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Canadians own the 24 Hours of Daytona

So, although a week late, here's the news.

John Lacey, the owner of Doncaster Racing, whose Porsche 911 finished eighth in the GT Class at last weekend’s Rolex 24 Hours of Daytona, said these exact words to me a year ago March:

“If you look at motor racing as a benchmark around the world, whether you’re talking about Villeneuve or Tracy, we have produced many world-class racing stars disproportionate to our population and significantly disproportionate to our weather and the length of our racing season. For whatever reason, Canada doesn’t seem to embrace that.”

I don’t know about the country, but the media sure don’t.

While Canadian drivers owned the Rolex 24 in so many ways last weekend, most newspapers ignored the event entirely and the one or two that did publish stories (including the Star) carried not much more than a paragraph about Juan Pablo Montoya and Scott Pruett being the winners.

Radio and TV (other than the Speed Channel) apparently don’t consider the Rolex 24 worthy of much attention either, even though it is one of the three mega-sportscar races in the world.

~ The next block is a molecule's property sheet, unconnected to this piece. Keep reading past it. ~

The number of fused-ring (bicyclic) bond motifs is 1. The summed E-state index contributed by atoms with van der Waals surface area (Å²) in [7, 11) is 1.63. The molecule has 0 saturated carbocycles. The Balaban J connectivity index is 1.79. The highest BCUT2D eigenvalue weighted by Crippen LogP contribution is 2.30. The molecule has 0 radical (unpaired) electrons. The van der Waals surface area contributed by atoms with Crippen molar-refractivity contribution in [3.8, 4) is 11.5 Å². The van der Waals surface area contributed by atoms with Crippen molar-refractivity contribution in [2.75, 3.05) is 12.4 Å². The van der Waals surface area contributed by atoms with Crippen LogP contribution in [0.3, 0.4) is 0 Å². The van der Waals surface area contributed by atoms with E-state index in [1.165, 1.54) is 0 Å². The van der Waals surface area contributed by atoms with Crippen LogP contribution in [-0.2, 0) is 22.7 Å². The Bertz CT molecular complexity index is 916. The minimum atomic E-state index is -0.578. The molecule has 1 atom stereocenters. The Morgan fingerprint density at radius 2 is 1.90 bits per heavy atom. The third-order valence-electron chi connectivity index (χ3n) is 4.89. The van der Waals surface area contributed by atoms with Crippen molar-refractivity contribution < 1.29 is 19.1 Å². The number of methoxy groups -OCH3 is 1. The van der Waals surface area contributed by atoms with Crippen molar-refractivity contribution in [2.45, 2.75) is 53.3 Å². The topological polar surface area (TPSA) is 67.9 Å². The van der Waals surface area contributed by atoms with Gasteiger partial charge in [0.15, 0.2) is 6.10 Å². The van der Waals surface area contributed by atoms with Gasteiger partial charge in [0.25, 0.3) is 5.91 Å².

So, although a week late, here’s the news.

Canadians finished second, fifth and 10th overall (out of 69 cars) in the 24-hour race, finished first in the GT class, finished one-two in the three-hour Grand Am Koni Challenge that preceded the headline event and won the secondary class in that support race against more than 100 other cars.

Pretty impressive, eh?

Even better is that Toronto’s David Empringham won the Koni Challenge on the Friday and then came back Saturday-Sunday to guide AIM Autosport of Woodbridge’s Daytona Prototype entry to a fifth-place finish in the Rolex 24.

Empringham was in a gleeful mood Monday when I caught up with him in his office, which is above fellow driver (and arch-rival) Scott Maxwell’s Mini-Grid bookstore in midtown Toronto.

And why was Empringham so happy? Because the fellow he beat in the Koni Challenge was none other than his landlord, Maxwell.

“We had so much fun,” Empringham said.

“We’re best friends and just had a ball out there. We’d gone to a test in January and at the end of the day we were both a second clear of the rest of the field (100-plus cars, remember) and he beat me by about a hundredth of a second. We were joking that the race was going to come down to the two of us and that’s how it turned out.”

Maxwell, it seems, even gave his buddy – they were running one-two at the time – a “push” at one point.

“I was having trouble getting past this one guy,” Empringham said. “I was kind of stuck behind him. So Scotty just rammed me. The momentum shot me past that guy. I was a car-length behind him and before you know it I was a car-length in front. So I took off.

“Scott finally got past the guy himself and told me later that he was mad at me because I didn’t wait for him.”

Maxwell, who lost the lead to Empringham on the last lap (they’d traded it back and forth), said if he had to finish second in a race to anybody, he was glad it was Empringham.